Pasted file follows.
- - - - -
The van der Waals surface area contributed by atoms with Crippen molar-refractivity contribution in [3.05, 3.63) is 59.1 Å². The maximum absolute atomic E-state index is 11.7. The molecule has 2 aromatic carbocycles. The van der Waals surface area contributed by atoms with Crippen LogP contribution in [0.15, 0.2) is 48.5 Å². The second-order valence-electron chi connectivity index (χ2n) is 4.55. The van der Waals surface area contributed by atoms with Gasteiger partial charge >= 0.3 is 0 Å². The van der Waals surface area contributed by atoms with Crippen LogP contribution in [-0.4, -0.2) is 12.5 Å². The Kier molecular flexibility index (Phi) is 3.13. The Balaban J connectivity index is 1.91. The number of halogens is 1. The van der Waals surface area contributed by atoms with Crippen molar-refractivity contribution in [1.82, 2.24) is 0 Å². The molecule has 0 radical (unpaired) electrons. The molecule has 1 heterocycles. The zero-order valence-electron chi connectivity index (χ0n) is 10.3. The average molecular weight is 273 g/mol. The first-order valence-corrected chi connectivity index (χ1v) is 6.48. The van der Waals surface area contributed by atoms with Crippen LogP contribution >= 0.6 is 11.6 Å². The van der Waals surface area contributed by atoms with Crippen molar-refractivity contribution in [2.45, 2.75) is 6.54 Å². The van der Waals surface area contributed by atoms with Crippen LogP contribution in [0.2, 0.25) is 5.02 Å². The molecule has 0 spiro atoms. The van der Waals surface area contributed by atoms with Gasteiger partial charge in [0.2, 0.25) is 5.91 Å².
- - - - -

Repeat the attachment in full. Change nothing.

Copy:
The van der Waals surface area contributed by atoms with Crippen molar-refractivity contribution in [3.05, 3.63) is 59.1 Å². The maximum absolute atomic E-state index is 11.7. The molecule has 2 aromatic carbocycles. The van der Waals surface area contributed by atoms with Crippen LogP contribution in [0.15, 0.2) is 48.5 Å². The second-order valence-electron chi connectivity index (χ2n) is 4.55. The van der Waals surface area contributed by atoms with Gasteiger partial charge >= 0.3 is 0 Å². The van der Waals surface area contributed by atoms with Crippen LogP contribution in [-0.4, -0.2) is 12.5 Å². The Kier molecular flexibility index (Phi) is 3.13. The Balaban J connectivity index is 1.91. The number of halogens is 1. The van der Waals surface area contributed by atoms with Crippen molar-refractivity contribution in [1.82, 2.24) is 0 Å². The molecule has 0 radical (unpaired) electrons. The molecule has 1 heterocycles. The zero-order valence-electron chi connectivity index (χ0n) is 10.3. The average molecular weight is 273 g/mol. The first-order valence-corrected chi connectivity index (χ1v) is 6.48. The van der Waals surface area contributed by atoms with Crippen LogP contribution >= 0.6 is 11.6 Å². The van der Waals surface area contributed by atoms with Crippen molar-refractivity contribution in [2.45, 2.75) is 6.54 Å². The van der Waals surface area contributed by atoms with Crippen LogP contribution in [0.2, 0.25) is 5.02 Å². The molecule has 0 spiro atoms. The van der Waals surface area contributed by atoms with Gasteiger partial charge in [0.2, 0.25) is 5.91 Å².